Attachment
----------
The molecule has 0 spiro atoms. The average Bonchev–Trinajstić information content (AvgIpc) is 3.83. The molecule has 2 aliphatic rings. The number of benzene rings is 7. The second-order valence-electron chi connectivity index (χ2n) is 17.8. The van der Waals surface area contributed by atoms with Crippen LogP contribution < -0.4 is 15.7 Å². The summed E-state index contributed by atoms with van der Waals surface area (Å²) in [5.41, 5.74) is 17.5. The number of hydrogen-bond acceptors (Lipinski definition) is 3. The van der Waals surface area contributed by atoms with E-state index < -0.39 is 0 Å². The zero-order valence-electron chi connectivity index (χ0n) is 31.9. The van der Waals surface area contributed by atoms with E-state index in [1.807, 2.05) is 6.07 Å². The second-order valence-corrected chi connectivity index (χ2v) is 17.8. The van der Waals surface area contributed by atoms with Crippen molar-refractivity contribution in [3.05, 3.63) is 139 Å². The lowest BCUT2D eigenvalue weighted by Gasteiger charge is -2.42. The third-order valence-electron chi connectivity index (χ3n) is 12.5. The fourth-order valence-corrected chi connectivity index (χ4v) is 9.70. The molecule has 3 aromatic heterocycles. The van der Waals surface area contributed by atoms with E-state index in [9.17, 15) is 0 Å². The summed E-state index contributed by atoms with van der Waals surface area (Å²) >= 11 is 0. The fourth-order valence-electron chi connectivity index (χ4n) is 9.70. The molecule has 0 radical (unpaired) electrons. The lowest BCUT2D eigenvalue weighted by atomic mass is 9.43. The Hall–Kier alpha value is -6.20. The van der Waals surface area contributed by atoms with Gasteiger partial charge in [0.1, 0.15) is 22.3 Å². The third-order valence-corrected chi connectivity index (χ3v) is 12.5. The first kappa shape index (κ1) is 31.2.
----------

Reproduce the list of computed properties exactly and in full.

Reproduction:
The molecule has 0 spiro atoms. The average Bonchev–Trinajstić information content (AvgIpc) is 3.83. The molecule has 2 aliphatic rings. The number of benzene rings is 7. The second-order valence-electron chi connectivity index (χ2n) is 17.8. The van der Waals surface area contributed by atoms with Crippen LogP contribution < -0.4 is 15.7 Å². The summed E-state index contributed by atoms with van der Waals surface area (Å²) in [5.41, 5.74) is 17.5. The number of hydrogen-bond acceptors (Lipinski definition) is 3. The van der Waals surface area contributed by atoms with E-state index < -0.39 is 0 Å². The zero-order valence-electron chi connectivity index (χ0n) is 31.9. The van der Waals surface area contributed by atoms with E-state index in [1.807, 2.05) is 6.07 Å². The second-order valence-corrected chi connectivity index (χ2v) is 17.8. The van der Waals surface area contributed by atoms with Crippen molar-refractivity contribution in [3.05, 3.63) is 139 Å². The lowest BCUT2D eigenvalue weighted by Gasteiger charge is -2.42. The third-order valence-electron chi connectivity index (χ3n) is 12.5. The fourth-order valence-corrected chi connectivity index (χ4v) is 9.70. The molecule has 3 aromatic heterocycles. The van der Waals surface area contributed by atoms with E-state index in [9.17, 15) is 0 Å². The summed E-state index contributed by atoms with van der Waals surface area (Å²) >= 11 is 0. The fourth-order valence-electron chi connectivity index (χ4n) is 9.70. The molecule has 0 radical (unpaired) electrons. The lowest BCUT2D eigenvalue weighted by atomic mass is 9.43. The Hall–Kier alpha value is -6.20. The van der Waals surface area contributed by atoms with Gasteiger partial charge in [0.1, 0.15) is 22.3 Å². The third-order valence-corrected chi connectivity index (χ3v) is 12.5. The first kappa shape index (κ1) is 31.2.